As the world now is very different to the world we were in when we launched the Prize, we’ve made some changes to our plans. The results will be announced online on Wednesday 3 June, when an online booklet featuring the 12 pieces on the longlist will be published, available to download and read for free from the Spread the Word website. Agents or publishing professionals keen to receive a copy of the booklet should email Laura Kenwright to request one to be emailed straight to them.
The winner of The Life Writing Prize will receive £1500, an Arvon course, a writing mentor, two years’ membership of the Royal Society of Literature and a development meeting with an agent and editor. Two highly commended writers receive a writing mentor and £500.
Writing mentors are writers Max Porter, Colin Grant and Kerri Ní Dochartaigh who was highly commended in the inaugural Life Writing Prize in 2017.
In response to the Covid-19 pandemic, Spread the Word will be offering writers of all levels a number of free-to-participate opportunities to explore life writing, writing for wellbeing and nature writing led by Kerry Hudson, Kerri Ní Dochartaigh and poet and counsellor Jasmine Ann Cooray. These will be available to sign up to in the coming weeks to give writers a sense of connection, creativity and joy in these trying and unprecedented times.
Introducing The Life Writing Prize Longlist 2020
Birdie by Lorelei Goulding
Lorelei Goulding is originally from Long Island, New York and lives in rural Somerset with her husband, three children, and very unruly dog. She is currently completing an MSc in Public Health at UWE Bristol and is particularly interested in Adverse Childhood Experiences and how they impact health over the life-course. She has been keeping disorganised journals and writing stories since childhood. ‘Birdie’ is her first work to be published (in the Life Writing Prize 2020 booklet).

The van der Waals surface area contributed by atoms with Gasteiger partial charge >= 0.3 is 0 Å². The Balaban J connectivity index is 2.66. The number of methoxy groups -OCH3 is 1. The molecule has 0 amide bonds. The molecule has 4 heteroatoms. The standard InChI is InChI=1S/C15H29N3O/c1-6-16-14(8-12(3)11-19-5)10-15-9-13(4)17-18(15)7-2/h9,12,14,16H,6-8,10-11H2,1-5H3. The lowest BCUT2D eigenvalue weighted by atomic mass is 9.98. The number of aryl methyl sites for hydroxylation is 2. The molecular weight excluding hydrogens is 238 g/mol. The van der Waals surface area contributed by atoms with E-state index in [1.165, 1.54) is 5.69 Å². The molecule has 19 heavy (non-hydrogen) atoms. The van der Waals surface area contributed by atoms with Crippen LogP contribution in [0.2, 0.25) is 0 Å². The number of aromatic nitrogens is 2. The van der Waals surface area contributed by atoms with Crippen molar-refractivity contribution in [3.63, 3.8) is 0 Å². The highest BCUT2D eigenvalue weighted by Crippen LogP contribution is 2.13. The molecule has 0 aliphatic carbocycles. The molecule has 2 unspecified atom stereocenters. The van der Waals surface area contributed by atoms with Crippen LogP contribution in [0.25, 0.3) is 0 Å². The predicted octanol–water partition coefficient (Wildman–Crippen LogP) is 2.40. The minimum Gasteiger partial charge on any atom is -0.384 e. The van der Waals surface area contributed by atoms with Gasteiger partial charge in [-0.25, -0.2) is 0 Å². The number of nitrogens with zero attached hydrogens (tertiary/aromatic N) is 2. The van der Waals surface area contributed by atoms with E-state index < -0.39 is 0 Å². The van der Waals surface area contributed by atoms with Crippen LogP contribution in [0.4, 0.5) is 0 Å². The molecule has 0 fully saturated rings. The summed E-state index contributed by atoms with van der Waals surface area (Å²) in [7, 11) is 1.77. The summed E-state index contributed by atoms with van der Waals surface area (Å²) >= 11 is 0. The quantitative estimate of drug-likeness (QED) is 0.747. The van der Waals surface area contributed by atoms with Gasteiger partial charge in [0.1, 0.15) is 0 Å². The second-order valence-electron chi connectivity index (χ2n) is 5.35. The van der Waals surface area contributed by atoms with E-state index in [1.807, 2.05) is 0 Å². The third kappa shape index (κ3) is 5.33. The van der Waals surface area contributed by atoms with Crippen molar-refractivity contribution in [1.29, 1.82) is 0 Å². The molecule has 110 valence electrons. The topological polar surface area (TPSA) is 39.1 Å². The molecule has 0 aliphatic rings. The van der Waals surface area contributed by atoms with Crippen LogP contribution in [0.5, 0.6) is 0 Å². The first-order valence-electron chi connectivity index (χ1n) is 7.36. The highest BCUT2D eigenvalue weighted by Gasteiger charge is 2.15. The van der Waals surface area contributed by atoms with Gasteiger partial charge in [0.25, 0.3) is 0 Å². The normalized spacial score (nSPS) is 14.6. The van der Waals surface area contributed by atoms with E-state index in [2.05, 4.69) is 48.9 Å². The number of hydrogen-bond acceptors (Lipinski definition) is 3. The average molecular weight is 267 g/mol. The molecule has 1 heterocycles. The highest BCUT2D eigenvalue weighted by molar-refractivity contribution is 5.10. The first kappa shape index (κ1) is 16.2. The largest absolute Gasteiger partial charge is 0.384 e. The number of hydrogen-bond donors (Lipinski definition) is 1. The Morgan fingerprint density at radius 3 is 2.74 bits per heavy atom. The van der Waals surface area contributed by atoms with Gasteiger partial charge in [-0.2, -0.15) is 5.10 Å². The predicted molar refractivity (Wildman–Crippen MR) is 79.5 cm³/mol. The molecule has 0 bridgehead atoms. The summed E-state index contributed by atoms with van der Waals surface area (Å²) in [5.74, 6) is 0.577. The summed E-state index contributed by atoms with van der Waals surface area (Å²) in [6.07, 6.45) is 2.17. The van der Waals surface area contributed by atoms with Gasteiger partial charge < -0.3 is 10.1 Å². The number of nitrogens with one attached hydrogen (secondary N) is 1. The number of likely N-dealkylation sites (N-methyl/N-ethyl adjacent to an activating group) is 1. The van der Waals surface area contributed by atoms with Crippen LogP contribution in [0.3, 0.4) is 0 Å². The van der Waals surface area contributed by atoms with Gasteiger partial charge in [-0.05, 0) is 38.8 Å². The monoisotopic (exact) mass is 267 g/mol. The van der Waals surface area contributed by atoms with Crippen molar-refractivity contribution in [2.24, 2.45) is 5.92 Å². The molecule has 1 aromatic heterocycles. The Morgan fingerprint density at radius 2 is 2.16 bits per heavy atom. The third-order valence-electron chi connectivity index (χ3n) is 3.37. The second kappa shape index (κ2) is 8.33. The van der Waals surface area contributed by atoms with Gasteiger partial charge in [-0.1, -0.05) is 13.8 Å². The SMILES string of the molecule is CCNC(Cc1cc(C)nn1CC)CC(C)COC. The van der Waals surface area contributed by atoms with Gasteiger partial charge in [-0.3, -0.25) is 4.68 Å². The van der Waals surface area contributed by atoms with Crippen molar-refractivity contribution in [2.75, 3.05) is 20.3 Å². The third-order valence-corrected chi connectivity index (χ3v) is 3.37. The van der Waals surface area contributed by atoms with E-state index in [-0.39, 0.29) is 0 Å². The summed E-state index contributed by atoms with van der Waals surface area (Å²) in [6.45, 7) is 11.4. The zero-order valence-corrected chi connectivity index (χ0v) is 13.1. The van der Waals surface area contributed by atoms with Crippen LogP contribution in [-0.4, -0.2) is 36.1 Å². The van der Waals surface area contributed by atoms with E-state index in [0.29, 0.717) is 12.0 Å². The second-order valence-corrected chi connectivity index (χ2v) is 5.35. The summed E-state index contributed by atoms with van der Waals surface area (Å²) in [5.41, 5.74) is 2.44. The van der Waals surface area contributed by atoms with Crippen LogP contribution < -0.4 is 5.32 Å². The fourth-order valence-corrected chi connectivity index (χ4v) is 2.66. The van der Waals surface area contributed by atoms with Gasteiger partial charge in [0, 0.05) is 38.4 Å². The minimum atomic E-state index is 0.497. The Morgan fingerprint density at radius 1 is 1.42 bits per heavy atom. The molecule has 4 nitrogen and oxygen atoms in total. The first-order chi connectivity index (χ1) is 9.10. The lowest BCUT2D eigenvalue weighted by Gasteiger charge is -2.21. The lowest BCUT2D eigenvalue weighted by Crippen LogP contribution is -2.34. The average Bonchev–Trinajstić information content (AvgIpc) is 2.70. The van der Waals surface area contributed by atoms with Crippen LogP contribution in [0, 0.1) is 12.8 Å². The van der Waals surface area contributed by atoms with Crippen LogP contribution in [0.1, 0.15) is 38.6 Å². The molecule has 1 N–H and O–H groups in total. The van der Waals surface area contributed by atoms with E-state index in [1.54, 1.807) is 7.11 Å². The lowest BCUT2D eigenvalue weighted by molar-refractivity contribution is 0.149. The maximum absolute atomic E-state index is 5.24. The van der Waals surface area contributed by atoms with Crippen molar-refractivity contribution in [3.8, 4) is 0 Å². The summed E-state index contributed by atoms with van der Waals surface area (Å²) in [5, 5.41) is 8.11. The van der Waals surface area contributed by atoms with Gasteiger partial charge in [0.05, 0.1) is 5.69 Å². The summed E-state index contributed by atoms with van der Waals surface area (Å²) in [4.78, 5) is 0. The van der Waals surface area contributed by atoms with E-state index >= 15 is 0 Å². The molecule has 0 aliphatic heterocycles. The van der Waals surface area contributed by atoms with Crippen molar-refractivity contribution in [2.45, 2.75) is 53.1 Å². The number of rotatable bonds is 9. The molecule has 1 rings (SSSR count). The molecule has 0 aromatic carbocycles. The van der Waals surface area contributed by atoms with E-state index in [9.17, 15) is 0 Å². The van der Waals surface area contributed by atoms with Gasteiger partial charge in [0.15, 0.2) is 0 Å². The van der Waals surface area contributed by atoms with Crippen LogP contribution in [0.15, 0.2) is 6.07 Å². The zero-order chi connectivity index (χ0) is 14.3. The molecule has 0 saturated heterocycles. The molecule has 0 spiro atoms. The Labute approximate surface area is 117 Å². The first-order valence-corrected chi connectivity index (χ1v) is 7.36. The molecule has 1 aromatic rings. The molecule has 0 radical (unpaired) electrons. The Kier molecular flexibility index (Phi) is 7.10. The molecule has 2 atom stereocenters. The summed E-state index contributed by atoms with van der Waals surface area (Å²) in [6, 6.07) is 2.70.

Birds can Be Heard Singing Through Open Windows by Joanna Brown
Raised as an only child, losing her parents young further fuelled obsessive reading and diary writing. A qualified teacher, Joanna facilitates creative writing workshops. Recent work includes the development of the literary education programme Africa Writes: Young Voices, linking poets with London school students to explore writing from Africa and the diaspora. She is now immersing herself fully in her own writing practice, unearthing her personal family histories to honour and celebrate unsung Black lives in Britain.
Dad’s Home by Maxine Davies
Maxine Davies is a writer born and bred in Newcastle upon Tyne. She has an MA in Modern and Contemporary Literature from Newcastle University. Her writing has been featured in Visual Verse and Mslexia. She came third in the Autumn 2019 Reflex Fiction competition, and in 2017 she was awarded funding from the Young Writers’ Talent Fund to set up her small press, Maybe Later.
Death and Birdwatching by Josh Holton